Von Neumann was missing some hardware
When I was in college, we never learned about event loops (we also weren’t really taught revision control formally, which is even more dire, but that’s another story). My early introduction to programming was all basically sequential. Taking courses on processor/memory architecture and assembler at the same time, at some point there was an epiphany when I realized it was all incredibly simple – the code I write gets compiled into machine code that the processor executes, modifying memory and jumping around, and there are some special calls to talk to devices. My feeling was everything else was just sugar on top of the fundamental Von Neumann architecture.
It was only when I really decided to get into GNOME that I was introduced (indirectly via GTK+) to event-driven programming. Now, all of a sudden, my program interacts with other programs, and all sorts of things can happen in any order. More than that, you really have to understand the representation of both time and how operating system schedulers work to make sense of it (down to the hardware). While of course there was always an operating system underneath, when and how exactly my program was scheduled was irrelevant, because it was entirely linear.
The concept of time alone is actually really complex – take the difference between monotonic time versus the wall clock. What’s more, there has to be something in hardware to implement this. Well, OK, people did write code that assumed a fixed frequency of the CPU, and this resulted in Turbo buttons, a fun bit of computing history. But the point is that the simplistic Von Neumann architecture wasn’t actually a useful mental model anymore.
The reason GTK+ programming requires an event loop is because you need to keep drawing to the screen, reacting to user events, even if your app is doing something else (most typically blocking on I/O, more rarely you’re CPU bound). Owen’s talk today at GUADEC was a great reminder of the amount of complexity and coordination involved (It was also a cool talk!).While I think originally the event loop was part of GTK+, it today lives in GLib.
Asynchronously deleting a directory
So I want to give a specific example of how it’s very interesting to use GLib’s extensive asynchronous infrastructure for a fairly common task – recursively deleting a folder. I’ve pushed some example code here – there’s a version written in Gjs, and one in C. One quick note – I actually just wrote a GLib patch necessary for the example. So…use git =)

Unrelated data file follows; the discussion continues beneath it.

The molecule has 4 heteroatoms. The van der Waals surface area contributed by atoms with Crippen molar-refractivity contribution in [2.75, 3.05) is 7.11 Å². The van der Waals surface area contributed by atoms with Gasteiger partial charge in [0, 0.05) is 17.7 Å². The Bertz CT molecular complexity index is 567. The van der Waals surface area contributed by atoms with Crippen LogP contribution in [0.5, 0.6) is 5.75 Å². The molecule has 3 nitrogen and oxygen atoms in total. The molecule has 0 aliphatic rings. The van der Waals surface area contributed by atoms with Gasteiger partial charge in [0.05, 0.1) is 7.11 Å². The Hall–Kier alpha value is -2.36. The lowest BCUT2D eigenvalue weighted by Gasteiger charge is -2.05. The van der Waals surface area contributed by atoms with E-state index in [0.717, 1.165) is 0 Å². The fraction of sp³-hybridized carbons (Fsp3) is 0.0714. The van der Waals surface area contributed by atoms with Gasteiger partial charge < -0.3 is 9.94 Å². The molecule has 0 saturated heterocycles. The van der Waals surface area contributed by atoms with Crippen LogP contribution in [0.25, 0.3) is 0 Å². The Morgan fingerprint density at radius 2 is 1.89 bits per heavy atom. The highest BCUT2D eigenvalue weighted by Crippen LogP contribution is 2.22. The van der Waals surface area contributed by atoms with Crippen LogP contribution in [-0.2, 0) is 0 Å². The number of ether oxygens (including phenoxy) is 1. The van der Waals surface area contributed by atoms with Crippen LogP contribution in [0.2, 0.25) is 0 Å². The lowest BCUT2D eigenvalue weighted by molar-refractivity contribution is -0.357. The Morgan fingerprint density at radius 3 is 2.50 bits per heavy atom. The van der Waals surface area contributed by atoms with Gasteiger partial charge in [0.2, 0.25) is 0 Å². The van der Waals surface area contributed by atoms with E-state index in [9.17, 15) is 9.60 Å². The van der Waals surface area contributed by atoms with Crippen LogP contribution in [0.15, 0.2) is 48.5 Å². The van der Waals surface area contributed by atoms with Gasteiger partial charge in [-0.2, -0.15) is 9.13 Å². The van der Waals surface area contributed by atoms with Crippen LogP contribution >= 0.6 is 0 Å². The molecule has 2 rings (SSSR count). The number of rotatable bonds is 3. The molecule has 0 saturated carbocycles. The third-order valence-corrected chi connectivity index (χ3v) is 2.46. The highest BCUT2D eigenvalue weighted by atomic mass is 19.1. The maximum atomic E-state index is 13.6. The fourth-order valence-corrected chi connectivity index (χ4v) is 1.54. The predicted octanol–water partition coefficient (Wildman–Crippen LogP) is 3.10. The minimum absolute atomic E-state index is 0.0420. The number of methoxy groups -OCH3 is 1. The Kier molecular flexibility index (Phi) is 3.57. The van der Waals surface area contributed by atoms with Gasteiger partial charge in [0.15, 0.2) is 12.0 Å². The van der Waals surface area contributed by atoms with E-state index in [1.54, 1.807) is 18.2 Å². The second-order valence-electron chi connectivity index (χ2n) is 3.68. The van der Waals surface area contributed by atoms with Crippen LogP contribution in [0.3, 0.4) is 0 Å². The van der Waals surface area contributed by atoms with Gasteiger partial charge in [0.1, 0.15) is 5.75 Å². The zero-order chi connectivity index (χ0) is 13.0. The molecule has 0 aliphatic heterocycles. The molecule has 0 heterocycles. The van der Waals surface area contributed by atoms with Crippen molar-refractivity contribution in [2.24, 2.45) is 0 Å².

If you look at the code, it certainly looks very twisted, bouncing around with state. The code doesn’t execute top to bottom (like a sequential version would); rather mostly the reverse. What’s the advantage of all of this pain? Well, let’s say we want to print progress once a second. This is actually quite nontrivial to do in a sequential program. Let me give you a real world example – git (git the actual program itself). I’m not going to explain the drawbacks of setitimer here; what I do want to show is just how easy it is to do on top of the GLib main loop. Here’s the commit. And if you wanted to do more things at once, such as query for user input on files which are write-protected, that can still happen while other files are being deleted.
One very interesting question I had when I was writing this was – would it actually be faster than the venerable GNU Coreutils, which is just a synchronous program? Concretely, when it calls the POSIX unlink(2) call – the whole program is blocked. But if we give the kernel more work to do at one time, it can often make smarter scheduling decisions. This turns out to not be the case (at least on my laptop). Looking through perf record, it looks like all the threads are getting tangled up in various VFS locks, which is actually not at all surprising – it’s just not optimized for multiple threads deleting files from a directory while it’s also being traversed. I also have a suspicion that the default CFQ scheduling may be optimized for the common Unix-utility style synchronous serial I/O over the “random” I/O patterns that asynchronous programming generates.
Event driven programming is the most fundamental part of writing any kind of GUI program, and it’s also very effective for many other programming domains too; nodejs.org seems to be the currently most widely talked about system that has this same style, but there have been many in the past too. Hopefully this post helped explain how some of the fundamental parts of the GNOME/GTK+ stack fit into wider technological picture.